Fonte: Cybernetics: Or Control and Communication in the Animal and the Machine (1948), p. 2-4; As cited in: George Klir (2001) Facets of Systems Science, p. 47-48

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Vannevar Bush photo

„If scientific reasoning were limited to the logical processes of arithmetic, we should not get far in our understanding of the physical world. One might as well attempt to grasp the game of poker entirely by the use of the mathematics of probability.“

—  Vannevar Bush, livro As We May Think

As We May Think (1945)
Contexto: If scientific reasoning were limited to the logical processes of arithmetic, we should not get far in our understanding of the physical world. One might as well attempt to grasp the game of poker entirely by the use of the mathematics of probability. The abacus, with its beads strung on parallel wires, led the Arabs to positional numeration and the concept of zero many centuries before the rest of the world; and it was a useful tool — so useful that it still exists.

„There is no concept in the whole field of physics which is more difficult to understand than is the concept of entropy, nor is there one which is more fundamental.“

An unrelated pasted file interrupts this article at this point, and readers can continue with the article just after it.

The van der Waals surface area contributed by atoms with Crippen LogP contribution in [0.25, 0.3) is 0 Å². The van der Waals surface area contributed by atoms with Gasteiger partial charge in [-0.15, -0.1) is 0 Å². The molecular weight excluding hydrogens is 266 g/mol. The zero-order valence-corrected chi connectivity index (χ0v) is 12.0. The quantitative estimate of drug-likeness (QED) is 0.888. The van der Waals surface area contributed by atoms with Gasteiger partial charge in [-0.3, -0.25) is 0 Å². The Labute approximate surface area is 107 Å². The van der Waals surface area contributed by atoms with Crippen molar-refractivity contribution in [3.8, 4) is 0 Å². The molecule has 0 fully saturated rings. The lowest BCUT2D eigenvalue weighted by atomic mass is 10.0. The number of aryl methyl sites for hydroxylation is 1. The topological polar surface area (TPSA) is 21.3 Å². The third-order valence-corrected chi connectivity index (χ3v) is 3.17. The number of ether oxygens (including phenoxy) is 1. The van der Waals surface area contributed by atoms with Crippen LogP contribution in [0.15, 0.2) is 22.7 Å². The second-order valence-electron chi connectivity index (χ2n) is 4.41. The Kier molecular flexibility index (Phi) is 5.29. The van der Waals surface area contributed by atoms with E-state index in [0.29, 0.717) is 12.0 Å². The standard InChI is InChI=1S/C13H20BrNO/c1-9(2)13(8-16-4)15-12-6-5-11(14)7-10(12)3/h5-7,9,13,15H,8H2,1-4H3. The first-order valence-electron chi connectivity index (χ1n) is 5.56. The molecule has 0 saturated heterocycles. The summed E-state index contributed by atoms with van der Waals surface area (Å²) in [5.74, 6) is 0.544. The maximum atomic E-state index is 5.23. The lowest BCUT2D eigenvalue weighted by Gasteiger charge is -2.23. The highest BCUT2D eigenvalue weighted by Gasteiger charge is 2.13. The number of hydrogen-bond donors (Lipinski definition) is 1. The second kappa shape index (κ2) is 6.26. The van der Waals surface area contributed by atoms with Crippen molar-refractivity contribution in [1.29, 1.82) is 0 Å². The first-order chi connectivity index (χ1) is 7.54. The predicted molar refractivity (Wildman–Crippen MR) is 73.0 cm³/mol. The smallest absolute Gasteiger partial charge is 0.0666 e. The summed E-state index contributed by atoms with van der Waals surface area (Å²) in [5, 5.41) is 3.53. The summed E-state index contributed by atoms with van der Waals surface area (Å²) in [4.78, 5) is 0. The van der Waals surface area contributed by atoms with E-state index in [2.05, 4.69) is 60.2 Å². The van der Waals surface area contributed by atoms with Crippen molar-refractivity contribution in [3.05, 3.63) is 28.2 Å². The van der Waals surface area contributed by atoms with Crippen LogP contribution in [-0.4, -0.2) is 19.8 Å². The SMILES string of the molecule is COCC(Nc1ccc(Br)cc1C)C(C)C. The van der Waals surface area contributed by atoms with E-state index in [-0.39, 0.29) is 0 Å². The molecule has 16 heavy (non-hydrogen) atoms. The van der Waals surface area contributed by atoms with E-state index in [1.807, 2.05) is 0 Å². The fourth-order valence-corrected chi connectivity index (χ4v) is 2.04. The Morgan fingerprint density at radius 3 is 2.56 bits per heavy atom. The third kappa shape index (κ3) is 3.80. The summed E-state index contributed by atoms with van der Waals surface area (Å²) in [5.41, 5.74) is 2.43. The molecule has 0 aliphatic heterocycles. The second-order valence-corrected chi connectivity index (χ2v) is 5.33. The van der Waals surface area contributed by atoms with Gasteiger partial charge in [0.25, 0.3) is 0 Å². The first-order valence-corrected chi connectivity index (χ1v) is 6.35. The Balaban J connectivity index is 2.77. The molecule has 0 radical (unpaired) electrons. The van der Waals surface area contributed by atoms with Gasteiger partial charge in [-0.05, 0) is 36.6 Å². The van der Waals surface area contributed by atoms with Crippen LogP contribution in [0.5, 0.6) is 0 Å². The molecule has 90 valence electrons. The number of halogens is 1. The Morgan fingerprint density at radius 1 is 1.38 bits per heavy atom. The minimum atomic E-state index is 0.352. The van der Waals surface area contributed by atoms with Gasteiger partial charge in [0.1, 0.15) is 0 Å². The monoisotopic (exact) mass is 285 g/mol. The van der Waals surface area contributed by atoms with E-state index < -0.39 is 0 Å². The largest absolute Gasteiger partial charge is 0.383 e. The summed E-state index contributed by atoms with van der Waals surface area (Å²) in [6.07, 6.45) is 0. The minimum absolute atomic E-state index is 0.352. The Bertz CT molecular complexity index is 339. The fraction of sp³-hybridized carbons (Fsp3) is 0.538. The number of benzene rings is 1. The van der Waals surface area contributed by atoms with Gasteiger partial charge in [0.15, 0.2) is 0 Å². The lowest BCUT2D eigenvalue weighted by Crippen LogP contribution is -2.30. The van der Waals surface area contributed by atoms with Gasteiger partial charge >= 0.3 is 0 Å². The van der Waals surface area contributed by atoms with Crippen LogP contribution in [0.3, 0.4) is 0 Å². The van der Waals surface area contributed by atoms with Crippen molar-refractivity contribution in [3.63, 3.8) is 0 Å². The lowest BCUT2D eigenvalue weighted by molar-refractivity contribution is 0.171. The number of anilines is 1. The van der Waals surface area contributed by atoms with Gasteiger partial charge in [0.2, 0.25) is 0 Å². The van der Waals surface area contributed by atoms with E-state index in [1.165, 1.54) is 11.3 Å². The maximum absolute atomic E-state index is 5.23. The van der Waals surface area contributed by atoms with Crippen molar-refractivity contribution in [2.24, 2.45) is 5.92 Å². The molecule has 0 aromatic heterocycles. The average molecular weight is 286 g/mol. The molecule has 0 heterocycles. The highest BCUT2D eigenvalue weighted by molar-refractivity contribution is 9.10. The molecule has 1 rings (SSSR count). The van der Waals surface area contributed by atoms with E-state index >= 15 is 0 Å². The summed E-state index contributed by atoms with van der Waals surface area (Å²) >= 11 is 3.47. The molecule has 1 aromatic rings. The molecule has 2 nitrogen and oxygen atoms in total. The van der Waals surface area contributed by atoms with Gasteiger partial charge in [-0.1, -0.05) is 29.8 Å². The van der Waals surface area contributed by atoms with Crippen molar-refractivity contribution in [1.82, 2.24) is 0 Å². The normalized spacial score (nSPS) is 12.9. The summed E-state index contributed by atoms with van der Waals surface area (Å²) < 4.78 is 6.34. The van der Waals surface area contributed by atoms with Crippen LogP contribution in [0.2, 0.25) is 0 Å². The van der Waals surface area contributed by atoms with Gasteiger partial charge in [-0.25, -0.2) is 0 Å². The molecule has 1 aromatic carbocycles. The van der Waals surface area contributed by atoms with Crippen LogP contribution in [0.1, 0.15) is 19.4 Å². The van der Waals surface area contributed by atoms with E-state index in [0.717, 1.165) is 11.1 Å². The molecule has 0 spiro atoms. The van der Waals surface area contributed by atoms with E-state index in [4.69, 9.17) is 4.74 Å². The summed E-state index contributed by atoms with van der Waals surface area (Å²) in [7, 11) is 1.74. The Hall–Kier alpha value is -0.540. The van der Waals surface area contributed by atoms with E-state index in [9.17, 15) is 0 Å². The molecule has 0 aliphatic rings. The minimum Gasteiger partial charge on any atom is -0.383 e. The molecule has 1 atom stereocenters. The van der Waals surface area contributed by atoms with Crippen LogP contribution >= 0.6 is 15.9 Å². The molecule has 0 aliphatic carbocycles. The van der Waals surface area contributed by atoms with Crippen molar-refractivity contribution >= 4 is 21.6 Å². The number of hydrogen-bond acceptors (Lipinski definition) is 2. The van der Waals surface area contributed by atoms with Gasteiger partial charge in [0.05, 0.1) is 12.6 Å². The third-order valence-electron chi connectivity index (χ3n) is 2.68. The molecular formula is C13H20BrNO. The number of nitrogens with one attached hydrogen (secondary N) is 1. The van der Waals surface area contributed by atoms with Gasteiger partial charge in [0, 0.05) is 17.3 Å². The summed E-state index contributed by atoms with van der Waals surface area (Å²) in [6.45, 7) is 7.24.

—  Francis Sears American physicist 1898 - 1975

[Francis Weston Sears, Mechanics, heat and sound, Addison-Wesley principles of physics series Volume 1, 2nd Edition, Addison-Wesley Press, 1950, 447]

Haruki Murakami photo

„I just run. I run in void. Or maybe I should put it the other way: I run in order to acquire a void.“

—  Haruki Murakami, livro Auto-Retrato do Escritor enquanto Corredor de Fundo

Fonte: What I Talk About When I Talk About Running

John Von Neumann photo

„It is just as foolish to complain that people are selfish and treacherous as it is to complain that the magnetic field does not increase unless the electric field has a curl. Both are laws of nature.“

—  John Von Neumann Hungarian-American mathematician and polymath 1903 - 1957

As quoted "John von Neumann (1903 - 1957)" by Eugene Wigner, in Year book of the American Philosophical Society (1958); later in Symmetries and Reflections : Scientific Essays of Eugene P. Wigner (1967), p. 261